This story is part of a grant-funded program at Project Optimist that involved basic journalism training for student and community reporters in central Minnesota. A group of 20 environmental studies students received the training, did field reporting at the U.N. Climate Change Conference and filed stories that highlight their research. Landon Peterson is a junior at the College of St. Benedict and St. John’s University (originally from Minneapolis, Minn.) with a major in political science and minors in peace studies and English. He’s also managing editor at the school’s newspaper, The Record.
Last May, a destructive storm rolled through Minnesota, containing “some of the most extreme thunderstorm winds in recent years,” according to a report by the Minnesota Department of Natural Resources.
With winds greater than 80 mph, the effects of the storm were severe: two fatalities and expensive, physical damage to agricultural structures, homes, garages, hangars, trees and semi-trucks, some of which blew over on Interstate 94. The storm also downed power lines, knocking out power to tens of thousands of businesses and homes.
Extreme weather like this is becoming more and more common in Minnesota. Since 2000, the state has seen a significant increase in devastating, large-area rain, hail, and thunderstorms. In 2022, Minnesota experienced $5.1 billion in disasters, the most in history and a sharp increase from $1.0-2.0 billion in 2021. Climate projections indicate that these high-cost weather events will continue to increase in the future.
The rise in extreme weather has a significant adverse effect: a steep rise in homeowners insurance costs. On average, Minnesota homeowners paid 13.9% more for home insurance in 2022 than they did in the prior year.
That increase ranks Minnesota eighth in the United States for largest increases, at a time when 90% of homeowners across the country have seen their home insurance premium rise since May 2021. The average increase nationwide is $134.
Homeowners spend around 1.91% of their household income on home insurance. That increase will have a minimal effect on those who had no problem paying previously, but for low- and moderate-income individuals and families, the rising cost inflicts a significant burden. The average monthly price of homeowners insurance in the United States for $250,000 in dwelling coverage is around $115, a potentially make-or-break payment when stacked alongside other living expenses.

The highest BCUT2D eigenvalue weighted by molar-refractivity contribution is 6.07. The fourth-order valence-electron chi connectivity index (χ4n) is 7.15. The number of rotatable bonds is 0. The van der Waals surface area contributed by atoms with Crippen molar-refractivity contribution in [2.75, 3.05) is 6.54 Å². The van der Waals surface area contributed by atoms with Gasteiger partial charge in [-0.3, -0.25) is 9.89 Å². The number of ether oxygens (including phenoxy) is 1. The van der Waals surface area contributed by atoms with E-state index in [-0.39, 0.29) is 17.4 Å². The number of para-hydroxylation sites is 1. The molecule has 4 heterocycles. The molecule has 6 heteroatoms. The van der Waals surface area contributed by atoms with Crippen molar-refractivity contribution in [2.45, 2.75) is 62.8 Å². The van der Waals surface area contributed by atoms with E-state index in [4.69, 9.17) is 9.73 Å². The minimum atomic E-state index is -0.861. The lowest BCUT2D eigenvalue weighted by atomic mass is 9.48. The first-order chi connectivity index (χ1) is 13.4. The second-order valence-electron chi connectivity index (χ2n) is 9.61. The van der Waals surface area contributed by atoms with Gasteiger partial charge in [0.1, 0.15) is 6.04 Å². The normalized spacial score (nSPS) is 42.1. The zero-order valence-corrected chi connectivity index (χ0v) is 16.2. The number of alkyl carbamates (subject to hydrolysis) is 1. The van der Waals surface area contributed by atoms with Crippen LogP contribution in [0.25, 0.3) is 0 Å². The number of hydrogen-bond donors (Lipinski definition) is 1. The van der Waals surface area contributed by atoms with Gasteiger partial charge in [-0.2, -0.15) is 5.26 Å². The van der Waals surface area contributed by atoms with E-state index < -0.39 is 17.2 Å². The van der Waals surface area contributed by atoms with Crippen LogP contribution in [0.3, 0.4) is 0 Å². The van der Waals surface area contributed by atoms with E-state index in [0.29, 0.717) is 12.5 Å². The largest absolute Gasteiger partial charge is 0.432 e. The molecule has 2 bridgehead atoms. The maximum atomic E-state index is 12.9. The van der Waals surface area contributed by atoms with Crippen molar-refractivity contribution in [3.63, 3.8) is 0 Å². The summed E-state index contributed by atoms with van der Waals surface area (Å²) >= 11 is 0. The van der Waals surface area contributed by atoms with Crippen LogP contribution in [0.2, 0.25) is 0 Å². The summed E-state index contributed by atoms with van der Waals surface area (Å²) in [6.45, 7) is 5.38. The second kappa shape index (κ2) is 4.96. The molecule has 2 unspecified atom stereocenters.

In November, the United Nations Climate Change Conference (COP27) in Sharm El-Sheikh, Egypt, highlighted a number of different innovative strategies for governments, insurers and organizations to consider.
Ekhosuehi Iyahen, Secretary General of the Insurance Development Forum, a collection of public and private insurance stakeholders dedicated to risk management, praised Global Risk Modeling Alliance and other public-private partnerships that enable data sharing between insurance companies and governments. Many insurers are refusing to fund carbon-intensive and other climate-negative projects, like the more than 30 insurance companies that have limited the underwriting of coal projects, offering the potential to make major headway against climate change.
Local strategies appear to be less prevalent. An “Investing in Resilience” panel at COP27 highlighted a Resilient Cities Network initiative that brought insurance experts to Indonesia to speak with and educate prospective consumers on the benefits of property and casualty insurance. It’s unclear if a strategy like that would be applicable in Minnesota, where coverage and insurance options are widespread.
Look for the Minnesota Legislature to consider several options that increase home affordability during the 2023 session. One route may be to offer home insurance incentives for consumers that reinforce their homes to higher building codes, a unique public-private partnership that has had success in Alabama.
Home insurance can promote development and offer investment protection. However, rising rates may force consumers to opt-out of insurance or prohibit potential purchasers from being able to buy.
Much needs to be done to stabilize rising insurance rates in the face of climate change, in Minnesota and beyond.
As Selita Pulini Tikoibua, Pacific Coordinator for the Loss and Damage Youth Coalition, highlighted at COP27: “Often, those who have done the least to cause climate change suffer the most.”